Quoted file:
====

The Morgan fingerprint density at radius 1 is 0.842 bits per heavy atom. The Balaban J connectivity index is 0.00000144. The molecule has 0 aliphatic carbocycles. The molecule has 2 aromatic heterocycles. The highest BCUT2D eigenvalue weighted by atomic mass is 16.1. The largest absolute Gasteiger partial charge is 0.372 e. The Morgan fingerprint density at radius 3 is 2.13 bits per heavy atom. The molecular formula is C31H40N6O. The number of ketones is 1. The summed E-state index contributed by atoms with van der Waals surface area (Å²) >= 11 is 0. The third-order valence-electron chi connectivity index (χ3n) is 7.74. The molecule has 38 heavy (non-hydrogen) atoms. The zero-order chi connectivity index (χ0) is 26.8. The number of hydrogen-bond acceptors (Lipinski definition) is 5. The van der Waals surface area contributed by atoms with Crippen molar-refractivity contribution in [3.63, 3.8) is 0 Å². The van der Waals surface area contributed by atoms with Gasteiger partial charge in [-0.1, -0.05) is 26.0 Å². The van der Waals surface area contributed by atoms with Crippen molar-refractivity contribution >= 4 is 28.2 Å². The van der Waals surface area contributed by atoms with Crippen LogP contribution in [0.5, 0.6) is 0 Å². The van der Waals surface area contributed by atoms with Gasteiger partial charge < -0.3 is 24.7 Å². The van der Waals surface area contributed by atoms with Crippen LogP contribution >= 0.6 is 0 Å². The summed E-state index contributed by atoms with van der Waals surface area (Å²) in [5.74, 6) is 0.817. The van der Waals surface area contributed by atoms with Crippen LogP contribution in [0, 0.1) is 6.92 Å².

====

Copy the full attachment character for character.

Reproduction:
The Morgan fingerprint density at radius 1 is 0.842 bits per heavy atom. The Balaban J connectivity index is 0.00000144. The molecule has 0 aliphatic carbocycles. The molecule has 2 aromatic heterocycles. The highest BCUT2D eigenvalue weighted by atomic mass is 16.1. The largest absolute Gasteiger partial charge is 0.372 e. The Morgan fingerprint density at radius 3 is 2.13 bits per heavy atom. The molecular formula is C31H40N6O. The number of ketones is 1. The summed E-state index contributed by atoms with van der Waals surface area (Å²) >= 11 is 0. The third-order valence-electron chi connectivity index (χ3n) is 7.74. The molecule has 38 heavy (non-hydrogen) atoms. The zero-order chi connectivity index (χ0) is 26.8. The number of hydrogen-bond acceptors (Lipinski definition) is 5. The van der Waals surface area contributed by atoms with Crippen molar-refractivity contribution in [3.63, 3.8) is 0 Å². The van der Waals surface area contributed by atoms with Gasteiger partial charge in [-0.1, -0.05) is 26.0 Å². The van der Waals surface area contributed by atoms with Crippen molar-refractivity contribution >= 4 is 28.2 Å². The van der Waals surface area contributed by atoms with Crippen LogP contribution in [0.5, 0.6) is 0 Å². The van der Waals surface area contributed by atoms with Gasteiger partial charge < -0.3 is 24.7 Å². The van der Waals surface area contributed by atoms with Crippen LogP contribution >= 0.6 is 0 Å². The summed E-state index contributed by atoms with van der Waals surface area (Å²) in [5.74, 6) is 0.817. The van der Waals surface area contributed by atoms with Crippen LogP contribution in [0, 0.1) is 6.92 Å².